Actress and activist makes impassioned plea for human rights during Bosnia debate

Actress and activist Vanessa Redgrave made an impassioned plea for the safeguarding of human rights during a special debate held at De Montfort University Leicester (DMU) this week.


Ms Redgrave CBE and her son, director Carlo Nero (pictured above), took part in a panel discussion centred on the screening of Nero’s film Bosnia Rising, which she produced.

The film told the story of workers in Bosnia whose protests at the closure of their factory sparked violent protests across the state in February last year. Protestors said it was a reaction to years of privatisation, stripping of assets and the creation of a wealthy elite which had led to huge problems for the country’s economy.

It was the first time the film had been publicly shown since its recent premiere in London.

Following the screening was a panel discussion involving Ms Redgrave, Mr Nero, land activist and economist Fred Harrison, Dr Damir Arsenijevic, Leverhulme Fellow at DMU and Dr Kenneth Morrison, reader in Modern Southeast European History at DMU, who organised the event.

In the wide-ranging, lively debate, scholars argued the ethics of economics, the impact of the EU and the Greek financial crisis as well as human rights issues not only in Bosnia but around the world.  

“We have a problem in that that governments want to oppose the human rights that we have, so we have to enter into legal struggles,” Ms Redgrave told the audience of academics and students.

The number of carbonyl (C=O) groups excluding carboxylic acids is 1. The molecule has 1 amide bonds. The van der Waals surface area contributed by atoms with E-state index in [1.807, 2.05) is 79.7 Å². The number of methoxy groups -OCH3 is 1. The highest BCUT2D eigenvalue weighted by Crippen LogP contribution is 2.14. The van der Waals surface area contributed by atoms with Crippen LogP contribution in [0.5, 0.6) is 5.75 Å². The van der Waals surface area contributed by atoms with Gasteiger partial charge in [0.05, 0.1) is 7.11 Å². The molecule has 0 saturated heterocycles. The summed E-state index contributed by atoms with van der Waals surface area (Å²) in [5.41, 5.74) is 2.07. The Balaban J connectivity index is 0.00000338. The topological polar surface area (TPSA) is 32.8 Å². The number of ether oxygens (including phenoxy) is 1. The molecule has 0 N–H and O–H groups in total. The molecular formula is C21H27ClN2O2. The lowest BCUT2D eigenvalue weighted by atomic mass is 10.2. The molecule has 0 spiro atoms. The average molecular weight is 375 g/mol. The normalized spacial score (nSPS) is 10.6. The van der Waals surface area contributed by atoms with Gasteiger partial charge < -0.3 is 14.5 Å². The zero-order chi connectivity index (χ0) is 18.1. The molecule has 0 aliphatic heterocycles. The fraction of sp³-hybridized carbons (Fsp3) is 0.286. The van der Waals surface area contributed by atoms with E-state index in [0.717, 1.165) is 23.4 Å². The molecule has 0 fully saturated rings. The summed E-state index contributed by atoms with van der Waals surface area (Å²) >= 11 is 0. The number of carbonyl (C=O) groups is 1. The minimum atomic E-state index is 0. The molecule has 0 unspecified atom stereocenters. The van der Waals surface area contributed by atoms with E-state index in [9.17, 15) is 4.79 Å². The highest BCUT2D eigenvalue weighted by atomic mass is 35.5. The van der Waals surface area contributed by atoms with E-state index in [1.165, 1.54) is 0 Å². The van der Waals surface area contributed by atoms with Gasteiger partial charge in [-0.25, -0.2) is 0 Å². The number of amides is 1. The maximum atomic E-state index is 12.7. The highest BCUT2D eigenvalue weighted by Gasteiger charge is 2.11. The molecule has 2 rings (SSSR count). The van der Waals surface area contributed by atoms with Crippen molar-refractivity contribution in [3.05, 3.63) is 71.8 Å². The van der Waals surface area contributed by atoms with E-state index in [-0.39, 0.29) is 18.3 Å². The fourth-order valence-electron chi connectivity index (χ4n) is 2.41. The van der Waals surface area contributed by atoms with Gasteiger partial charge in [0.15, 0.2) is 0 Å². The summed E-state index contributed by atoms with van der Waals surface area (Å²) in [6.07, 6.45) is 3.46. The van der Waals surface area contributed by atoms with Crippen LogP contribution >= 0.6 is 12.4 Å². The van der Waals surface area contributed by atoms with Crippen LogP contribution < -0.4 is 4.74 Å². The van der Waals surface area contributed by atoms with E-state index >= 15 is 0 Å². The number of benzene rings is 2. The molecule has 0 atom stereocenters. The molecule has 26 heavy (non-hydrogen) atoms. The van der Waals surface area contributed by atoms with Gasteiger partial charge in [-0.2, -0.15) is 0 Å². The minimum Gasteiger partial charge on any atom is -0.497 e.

“Human rights are going so fast every day. When you are working for human rights, you can’t say the socialists can have human rights and the others can’t; you don’t say the Marxists can have human rights and the others can’t; you say everyone has got them, and I’m going to fight for the people who at this moment have not got them.

“The present government are getting rid of human rights every day that we speak."

Dr Morrison said afterwards: "The screening of the film generated some interesting and lively debate, not simply about the contemporary political, social and economic situation in Bosnia and Herzegovina, but of wider ideas about civic engagement in politics, the role of ideology, alternative approaches to economic development and human rights. It was tremendous to see such engagement from the audience and such passion from the panel.

"It was wonderful for DMU to bring Vanessa Redgrave, Carlo Nero and Fred Harrison to our campus for this event, and I'm delighted that their contributions generated such lively debate on important contemporary issues."

The event was supported by the DMU Jean Monnet Centre for European Governance, the DMU Centre for Adaptations and the Faculty of Art, Design and Humanities.
Posted on Friday 6th February 2015

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